In my Wednesday column in The Baltimore Sun, I follow up with more detail about the case of Mrs. Bratcher, the 87-year-old woman who was the victim of a check theft that has cost her $175,000, almost all the money she had for her quarters and expenses at an assisted living center in Carroll County, Maryland. As I stated in my first column on this, there’s a special place in Hell prepared for those who prey on the elderly. The following email, describing another way scammers got into a senior’s checking account, arrived from a reader this morning:
This story reminded me of my own parents being fleeced out of their checking account, almost 20 years ago — fortunately for only hundreds of dollars and not thousands.
They were both elderly, and not in full possession of their mental faculties. My father, who was always a generous man, was donating to every solicitation that came in the mail asking for money. And often using a check to donate. As I was overseeing their finances and paying their bills, I spotted a check which did not look right.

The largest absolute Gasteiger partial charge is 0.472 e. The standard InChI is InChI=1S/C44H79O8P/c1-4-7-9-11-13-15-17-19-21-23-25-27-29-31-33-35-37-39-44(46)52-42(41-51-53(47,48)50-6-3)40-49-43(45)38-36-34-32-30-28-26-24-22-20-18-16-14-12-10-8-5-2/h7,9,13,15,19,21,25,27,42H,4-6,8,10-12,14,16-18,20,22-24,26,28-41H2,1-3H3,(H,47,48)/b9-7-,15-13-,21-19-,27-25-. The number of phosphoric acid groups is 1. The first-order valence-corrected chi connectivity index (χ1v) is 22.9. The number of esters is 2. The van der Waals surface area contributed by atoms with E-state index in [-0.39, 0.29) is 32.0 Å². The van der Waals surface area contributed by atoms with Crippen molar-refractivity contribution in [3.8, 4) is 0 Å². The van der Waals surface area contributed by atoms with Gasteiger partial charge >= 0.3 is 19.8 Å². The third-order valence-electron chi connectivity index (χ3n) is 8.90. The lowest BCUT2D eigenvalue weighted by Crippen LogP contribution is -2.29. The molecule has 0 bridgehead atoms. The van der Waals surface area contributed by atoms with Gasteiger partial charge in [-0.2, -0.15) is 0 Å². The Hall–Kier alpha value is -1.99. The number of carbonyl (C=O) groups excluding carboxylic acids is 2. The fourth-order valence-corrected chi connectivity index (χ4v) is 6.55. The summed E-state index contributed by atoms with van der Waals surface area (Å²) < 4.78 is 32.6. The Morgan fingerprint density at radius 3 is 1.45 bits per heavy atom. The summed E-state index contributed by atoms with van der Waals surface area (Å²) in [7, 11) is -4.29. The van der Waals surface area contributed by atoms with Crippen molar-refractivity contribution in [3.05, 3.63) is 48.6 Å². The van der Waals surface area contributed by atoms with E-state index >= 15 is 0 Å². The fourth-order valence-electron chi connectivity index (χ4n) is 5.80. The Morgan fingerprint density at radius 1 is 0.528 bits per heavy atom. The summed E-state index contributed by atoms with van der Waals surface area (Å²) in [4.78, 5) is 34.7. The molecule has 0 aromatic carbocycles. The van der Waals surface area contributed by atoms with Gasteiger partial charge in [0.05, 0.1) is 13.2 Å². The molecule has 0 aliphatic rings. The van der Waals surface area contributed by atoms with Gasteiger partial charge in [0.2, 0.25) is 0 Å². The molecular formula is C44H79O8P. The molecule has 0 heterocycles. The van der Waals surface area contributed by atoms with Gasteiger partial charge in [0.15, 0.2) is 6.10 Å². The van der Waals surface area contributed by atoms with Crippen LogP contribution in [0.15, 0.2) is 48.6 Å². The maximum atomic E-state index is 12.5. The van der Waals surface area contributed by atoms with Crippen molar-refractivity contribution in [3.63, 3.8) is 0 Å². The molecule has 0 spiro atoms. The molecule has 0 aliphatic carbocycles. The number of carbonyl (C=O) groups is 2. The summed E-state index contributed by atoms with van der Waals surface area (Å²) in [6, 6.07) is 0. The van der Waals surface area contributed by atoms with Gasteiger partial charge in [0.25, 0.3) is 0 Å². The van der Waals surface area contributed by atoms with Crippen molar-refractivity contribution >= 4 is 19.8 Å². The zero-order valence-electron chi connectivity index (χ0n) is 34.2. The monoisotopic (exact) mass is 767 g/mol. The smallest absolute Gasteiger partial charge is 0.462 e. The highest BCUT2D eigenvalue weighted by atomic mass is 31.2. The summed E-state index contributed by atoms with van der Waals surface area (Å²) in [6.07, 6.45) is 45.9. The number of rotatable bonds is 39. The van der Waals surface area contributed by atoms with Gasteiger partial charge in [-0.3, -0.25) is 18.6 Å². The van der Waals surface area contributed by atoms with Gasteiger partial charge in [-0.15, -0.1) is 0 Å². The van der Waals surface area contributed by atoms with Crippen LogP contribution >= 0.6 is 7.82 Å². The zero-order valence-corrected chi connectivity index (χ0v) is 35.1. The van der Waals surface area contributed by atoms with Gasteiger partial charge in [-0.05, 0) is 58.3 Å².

Fraudsters were calling their home and pretending to be bank employees asking for account numbers. They had manufactured their own checks with my parents account number/routing number. They were not the standard checks that a person typically uses to write checks. They were larger in size and looked legitimate. After a couple of months of noticing bogus checks and scanning them into my computer, I arranged a meeting at the bank. The bank immediately took action to close the account, open a new account, and claw back the latest scam check. The earlier checks could not be immediately refunded, but the bank had my mother sign an affidavit that she did not write them and the bank eventually refunded the amounts. The bogus checks were not written with their personal checks, but were written on official looking checks without a signature. The signature line was stamped “signature on file.” The bank who helped us straighten out the fraud was Riggs National Bank, eventually bought by PNC.
The whole affair was very frustrating for me. As their adult child, I did not want to take away their ability to write checks from their own account. My advice to anyone who is looking out for the elderly is to keep a sharp eye out for this kind of abuse.
A few years later, I was contacted by investigators for the FBI. I forwarded them the copies I had made of the bogus checks.